Letter to Madhav

This feature is inspired by Elise at eliseblaha.typepad.com. I plan to write a letter each to Medha and Madhav once every month.

Dear Madhav,

You had a slow start: You came out late; You crawled later; You began walking the latest. But now, it is as if you are trying to make up for all that lost time; You’re all over the place.

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During the day, when you aren’t taking a nap, not a minute goes by when you aren’t moving. You push your walker or the Megacar around; You follow us around like a puppy dog; You make insane number of trips to the trash can to throw away dirt as tiny as a strand of hair lying on the floor. I feel dizzy just watching you go round and round.

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You’re repeating the words we use. Not whole sentences yet, but just words. Plus, you imitate sounds of animals that your sister and I teach you. I mean, each sound sounds distinct! It’s amazing to watch you learn so fast.

It’s fun to hear the names you use to address everyone in the family. Your grandpas are “addha”, grandmas – “dhaddha”, Medha- “aadha”, papa- “abba”, Madhi- “baayi”, Srushti- “thitthi” and so on. “Addha” and “aadha” might look similar but we know who you’re talking about when you use one of them

You enjoy books as much as your sister does. Not the board books for babies that have a single word on each page, Nah, but the ones that have a sentence each, with colorful illustrations and words that sound funny.

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I borrow a book each for the 3 of us at the library, which means you get your own book. You toss it into my lap, insisting that I read yours, whenever I read to Medha.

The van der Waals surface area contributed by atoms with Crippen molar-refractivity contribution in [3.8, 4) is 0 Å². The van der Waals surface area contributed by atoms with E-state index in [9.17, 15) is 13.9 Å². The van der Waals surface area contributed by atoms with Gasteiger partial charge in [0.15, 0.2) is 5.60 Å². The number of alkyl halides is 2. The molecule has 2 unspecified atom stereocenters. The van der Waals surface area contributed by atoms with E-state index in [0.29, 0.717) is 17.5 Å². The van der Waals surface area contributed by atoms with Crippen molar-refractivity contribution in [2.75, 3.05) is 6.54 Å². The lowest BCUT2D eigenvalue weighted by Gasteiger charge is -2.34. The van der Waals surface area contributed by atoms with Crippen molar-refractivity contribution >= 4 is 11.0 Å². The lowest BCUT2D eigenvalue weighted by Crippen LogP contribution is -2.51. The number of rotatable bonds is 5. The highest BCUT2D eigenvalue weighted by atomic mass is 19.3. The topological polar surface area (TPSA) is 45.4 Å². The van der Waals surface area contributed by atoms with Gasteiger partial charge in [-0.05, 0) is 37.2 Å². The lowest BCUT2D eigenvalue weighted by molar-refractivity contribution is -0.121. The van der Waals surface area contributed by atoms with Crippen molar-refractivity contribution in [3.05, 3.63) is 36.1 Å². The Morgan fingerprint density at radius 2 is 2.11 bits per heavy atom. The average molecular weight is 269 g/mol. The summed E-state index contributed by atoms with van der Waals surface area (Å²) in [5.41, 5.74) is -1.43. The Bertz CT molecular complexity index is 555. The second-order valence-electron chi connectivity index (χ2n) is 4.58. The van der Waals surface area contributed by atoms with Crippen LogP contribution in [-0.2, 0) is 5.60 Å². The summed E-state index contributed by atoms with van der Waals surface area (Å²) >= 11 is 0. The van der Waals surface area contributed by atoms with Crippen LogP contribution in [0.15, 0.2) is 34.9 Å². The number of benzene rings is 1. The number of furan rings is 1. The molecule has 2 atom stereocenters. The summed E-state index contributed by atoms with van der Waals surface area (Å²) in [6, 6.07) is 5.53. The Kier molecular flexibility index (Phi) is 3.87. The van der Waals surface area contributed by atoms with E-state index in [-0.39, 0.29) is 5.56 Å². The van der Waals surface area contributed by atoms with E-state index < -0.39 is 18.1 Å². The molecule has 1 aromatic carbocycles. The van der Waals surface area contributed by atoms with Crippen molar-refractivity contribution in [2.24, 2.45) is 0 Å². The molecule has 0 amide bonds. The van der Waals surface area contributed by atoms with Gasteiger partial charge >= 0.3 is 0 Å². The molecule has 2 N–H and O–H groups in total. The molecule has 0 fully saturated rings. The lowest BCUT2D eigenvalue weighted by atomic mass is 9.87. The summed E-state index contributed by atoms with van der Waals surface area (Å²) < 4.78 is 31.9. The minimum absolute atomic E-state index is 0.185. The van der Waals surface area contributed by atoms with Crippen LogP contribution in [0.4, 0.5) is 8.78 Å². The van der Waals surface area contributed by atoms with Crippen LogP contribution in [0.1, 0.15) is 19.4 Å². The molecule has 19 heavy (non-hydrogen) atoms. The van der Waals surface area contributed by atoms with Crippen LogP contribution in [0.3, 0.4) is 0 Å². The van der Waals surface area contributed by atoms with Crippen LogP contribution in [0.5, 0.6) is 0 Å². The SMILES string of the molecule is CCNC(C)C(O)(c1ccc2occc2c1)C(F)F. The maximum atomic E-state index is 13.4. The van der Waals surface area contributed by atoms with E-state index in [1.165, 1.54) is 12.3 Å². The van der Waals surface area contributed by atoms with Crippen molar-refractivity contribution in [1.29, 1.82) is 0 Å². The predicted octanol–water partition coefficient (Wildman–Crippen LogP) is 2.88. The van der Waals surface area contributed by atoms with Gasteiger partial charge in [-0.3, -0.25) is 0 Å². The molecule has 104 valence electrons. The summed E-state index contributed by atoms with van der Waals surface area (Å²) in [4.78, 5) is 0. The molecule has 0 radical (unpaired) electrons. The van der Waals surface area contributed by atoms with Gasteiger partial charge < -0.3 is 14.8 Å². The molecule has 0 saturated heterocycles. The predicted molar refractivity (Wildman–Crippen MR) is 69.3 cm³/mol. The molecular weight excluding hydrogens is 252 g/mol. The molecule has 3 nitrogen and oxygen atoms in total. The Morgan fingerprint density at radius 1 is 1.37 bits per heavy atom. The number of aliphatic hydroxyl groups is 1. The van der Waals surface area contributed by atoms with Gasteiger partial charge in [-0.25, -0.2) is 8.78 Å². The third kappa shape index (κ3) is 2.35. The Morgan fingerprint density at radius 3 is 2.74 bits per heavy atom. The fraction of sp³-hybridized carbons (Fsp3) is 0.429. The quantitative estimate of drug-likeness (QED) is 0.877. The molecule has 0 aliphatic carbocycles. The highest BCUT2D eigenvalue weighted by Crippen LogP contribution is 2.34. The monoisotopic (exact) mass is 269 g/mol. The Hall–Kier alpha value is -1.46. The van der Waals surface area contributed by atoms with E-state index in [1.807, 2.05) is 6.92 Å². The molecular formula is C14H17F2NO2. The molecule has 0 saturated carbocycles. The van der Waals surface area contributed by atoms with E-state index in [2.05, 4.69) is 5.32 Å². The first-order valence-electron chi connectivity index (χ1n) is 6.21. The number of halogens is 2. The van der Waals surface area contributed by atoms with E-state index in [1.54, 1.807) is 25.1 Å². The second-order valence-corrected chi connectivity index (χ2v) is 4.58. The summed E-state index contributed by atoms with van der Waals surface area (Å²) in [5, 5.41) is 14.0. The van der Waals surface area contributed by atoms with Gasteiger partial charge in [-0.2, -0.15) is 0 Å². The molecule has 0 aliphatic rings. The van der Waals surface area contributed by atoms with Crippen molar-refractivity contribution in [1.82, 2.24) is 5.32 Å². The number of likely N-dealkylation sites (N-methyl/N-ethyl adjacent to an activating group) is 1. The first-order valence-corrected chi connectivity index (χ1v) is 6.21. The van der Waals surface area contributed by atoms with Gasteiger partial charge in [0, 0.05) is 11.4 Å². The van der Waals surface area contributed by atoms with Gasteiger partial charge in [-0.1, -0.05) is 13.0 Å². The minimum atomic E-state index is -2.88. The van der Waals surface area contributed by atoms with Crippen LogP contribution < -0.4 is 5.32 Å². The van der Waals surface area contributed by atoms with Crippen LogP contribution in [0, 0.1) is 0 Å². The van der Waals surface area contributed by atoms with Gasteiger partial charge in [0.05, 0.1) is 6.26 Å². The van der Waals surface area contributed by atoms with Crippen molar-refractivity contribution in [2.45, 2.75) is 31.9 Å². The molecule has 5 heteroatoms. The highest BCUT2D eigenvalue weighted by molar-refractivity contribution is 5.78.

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You enjoy spending time at the library. There, you sit at the tiny table and play with toy animals and puzzles for a while, pull books that are at your level and glance through them for another while. And, then start climbing the shelves or screaming about going round and round, which means if we stay a while longer we’ll be kicked out!

When I drive the car, it’s assumed that it’s you who sits beside me in the passenger seat, just as it’s me who sits next to papa, when he’s driving. You sit nowhere else. I strap you with the seat belt and you sit there the whole time without squirming. And I’m able to take you to a lot of places because of this.

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Sometimes I take you along to pick Medha up from school. Going to her school absolutely thrills you. You won’t let me hang around with her teachers, trying to find out what the kids learnt for the day. All you care about is sitting on the toy that rocks back and forth, back and forth until the security personnel ask us to vacate the premises.

When I think about how in no time I must begin looking for a play-school for you (that will not happen for a while, anyway, since I’m having a tough time trying to potty-train you!), I feel so sad. You’re growing so fast and you’re my last baby.  Oh I’m going to miss these baby-years….

With you, I’m making sure I enjoy every bit of this stage, no matter how exhausted and sleepless I feel.

Letter to Medha

This feature is inspired by Elise at eliseblaha.typepad.com. I plan to write a letter each to Medha and Madhav once every month.